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The percentage of minority students in the city’s gifted and talented kindergarten classes increased this school year from last, according to data the Department of Education released today.

But while the percentages of Hispanic, Asian and multi-racial students all increased, the ratio of black students to the whole class declined by just over one percentage point.

0809-k-gt-enrollment-ethnicityLast year, more than half — 52.6 percent — of kindergartners in gifted and talented classes were white. This year, that percentage is lower, down to 43.5 percent.

The increase in the ratio of minority students to the whole class is a change from the previous year. In 2008, a New York Times analysis of the first class of gifted kindergarten and first-graders admitted under the standardized admissions process showed that the policy had resulted less diversity in admissions, not more.

The number of kindergartners enrolled in gifted and talented classes nearly doubled this year from last, from 874 to 1554 students. (A large increase in both the number of students who took the exam last year and in the number who met the city’s cut-off for admission spurred that jump.)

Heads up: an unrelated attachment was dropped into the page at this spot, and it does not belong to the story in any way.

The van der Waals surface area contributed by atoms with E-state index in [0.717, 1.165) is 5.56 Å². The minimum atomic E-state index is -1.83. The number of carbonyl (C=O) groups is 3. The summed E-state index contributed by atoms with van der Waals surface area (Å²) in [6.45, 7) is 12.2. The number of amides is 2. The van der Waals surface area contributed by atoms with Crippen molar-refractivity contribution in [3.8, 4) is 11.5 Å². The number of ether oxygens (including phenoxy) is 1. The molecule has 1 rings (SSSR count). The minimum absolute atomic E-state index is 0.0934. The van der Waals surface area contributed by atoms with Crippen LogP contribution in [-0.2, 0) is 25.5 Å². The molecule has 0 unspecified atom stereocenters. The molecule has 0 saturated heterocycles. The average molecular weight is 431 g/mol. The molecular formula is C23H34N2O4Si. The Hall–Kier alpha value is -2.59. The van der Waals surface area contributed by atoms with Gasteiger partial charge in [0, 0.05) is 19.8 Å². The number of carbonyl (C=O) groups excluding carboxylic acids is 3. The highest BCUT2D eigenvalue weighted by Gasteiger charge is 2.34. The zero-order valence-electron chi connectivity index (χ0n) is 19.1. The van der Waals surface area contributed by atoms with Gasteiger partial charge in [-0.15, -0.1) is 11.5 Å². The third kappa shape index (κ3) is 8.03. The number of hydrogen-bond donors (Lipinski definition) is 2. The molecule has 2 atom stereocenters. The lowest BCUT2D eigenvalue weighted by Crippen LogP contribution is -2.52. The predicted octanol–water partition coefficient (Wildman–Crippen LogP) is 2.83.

City officials attributed the increase in diversity to better outreach efforts they said led to a higher number of applicants.

“As our outreach efforts have improved, we have also seen an increase in the diversity of these students. While we still would like to have more diversity, we are encouraged by this progress,” said DOE spokesman Danny Kanner in a statement released with the data.

Below is the full chart DOE officials released to reporters today. Some things to note: the “applicant” numbers reported here don’t refer to the number of students who sat for the gifted and talented admissions test or those who scored high enough to be eligible for the program. Rather, the applicant column here shows only the number of students who tested eligible and then submitted a formal application to one of the city’s programs. The “active” column shows the number of students who actually enrolled.

So these numbers don’t tell us what difference there is between the ethnicity of the students who took the test, those who were eligible for the programs, and those who eventually enrolled. We’ll be asking the DOE for that breakdown. What other information should we be asking them for?

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